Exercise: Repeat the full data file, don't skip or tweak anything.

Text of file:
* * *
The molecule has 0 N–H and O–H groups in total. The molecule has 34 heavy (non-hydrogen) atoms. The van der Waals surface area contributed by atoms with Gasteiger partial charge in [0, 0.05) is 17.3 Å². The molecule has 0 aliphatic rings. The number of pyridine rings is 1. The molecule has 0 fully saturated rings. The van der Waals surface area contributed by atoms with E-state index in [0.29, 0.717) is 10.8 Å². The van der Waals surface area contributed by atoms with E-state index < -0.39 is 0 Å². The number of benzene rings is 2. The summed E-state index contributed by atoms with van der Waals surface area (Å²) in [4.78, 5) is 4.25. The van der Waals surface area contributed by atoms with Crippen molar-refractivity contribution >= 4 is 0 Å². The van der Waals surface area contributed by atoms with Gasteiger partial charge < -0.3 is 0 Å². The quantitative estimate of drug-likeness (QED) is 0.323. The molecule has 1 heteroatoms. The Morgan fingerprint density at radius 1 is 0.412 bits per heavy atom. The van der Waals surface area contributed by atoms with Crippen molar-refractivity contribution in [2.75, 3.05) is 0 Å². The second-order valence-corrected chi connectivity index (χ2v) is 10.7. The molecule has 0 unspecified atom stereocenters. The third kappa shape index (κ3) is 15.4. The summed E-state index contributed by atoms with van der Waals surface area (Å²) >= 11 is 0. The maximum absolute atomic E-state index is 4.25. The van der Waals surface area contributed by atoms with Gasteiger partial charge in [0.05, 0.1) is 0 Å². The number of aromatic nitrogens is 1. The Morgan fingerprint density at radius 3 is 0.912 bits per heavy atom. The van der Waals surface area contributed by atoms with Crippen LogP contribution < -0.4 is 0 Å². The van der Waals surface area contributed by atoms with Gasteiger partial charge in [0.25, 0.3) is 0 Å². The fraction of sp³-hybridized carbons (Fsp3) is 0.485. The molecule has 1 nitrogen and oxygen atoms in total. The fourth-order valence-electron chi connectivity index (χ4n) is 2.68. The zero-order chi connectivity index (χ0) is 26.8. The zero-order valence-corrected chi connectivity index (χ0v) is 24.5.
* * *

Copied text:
The molecule has 0 N–H and O–H groups in total. The molecule has 34 heavy (non-hydrogen) atoms. The van der Waals surface area contributed by atoms with Gasteiger partial charge in [0, 0.05) is 17.3 Å². The molecule has 0 aliphatic rings. The number of pyridine rings is 1. The molecule has 0 fully saturated rings. The van der Waals surface area contributed by atoms with E-state index in [0.29, 0.717) is 10.8 Å². The van der Waals surface area contributed by atoms with E-state index < -0.39 is 0 Å². The number of benzene rings is 2. The summed E-state index contributed by atoms with van der Waals surface area (Å²) in [4.78, 5) is 4.25. The van der Waals surface area contributed by atoms with Crippen molar-refractivity contribution >= 4 is 0 Å². The van der Waals surface area contributed by atoms with Gasteiger partial charge < -0.3 is 0 Å². The quantitative estimate of drug-likeness (QED) is 0.323. The molecule has 1 heteroatoms. The Morgan fingerprint density at radius 1 is 0.412 bits per heavy atom. The van der Waals surface area contributed by atoms with Crippen molar-refractivity contribution in [2.75, 3.05) is 0 Å². The second-order valence-corrected chi connectivity index (χ2v) is 10.7. The molecule has 0 unspecified atom stereocenters. The third kappa shape index (κ3) is 15.4. The summed E-state index contributed by atoms with van der Waals surface area (Å²) >= 11 is 0. The maximum absolute atomic E-state index is 4.25. The van der Waals surface area contributed by atoms with Gasteiger partial charge in [0.05, 0.1) is 0 Å². The number of aromatic nitrogens is 1. The Morgan fingerprint density at radius 3 is 0.912 bits per heavy atom. The van der Waals surface area contributed by atoms with Crippen LogP contribution < -0.4 is 0 Å². The van der Waals surface area contributed by atoms with Gasteiger partial charge in [0.25, 0.3) is 0 Å². The fraction of sp³-hybridized carbons (Fsp3) is 0.485. The molecule has 1 nitrogen and oxygen atoms in total. The fourth-order valence-electron chi connectivity index (χ4n) is 2.68. The zero-order chi connectivity index (χ0) is 26.8. The zero-order valence-corrected chi connectivity index (χ0v) is 24.5.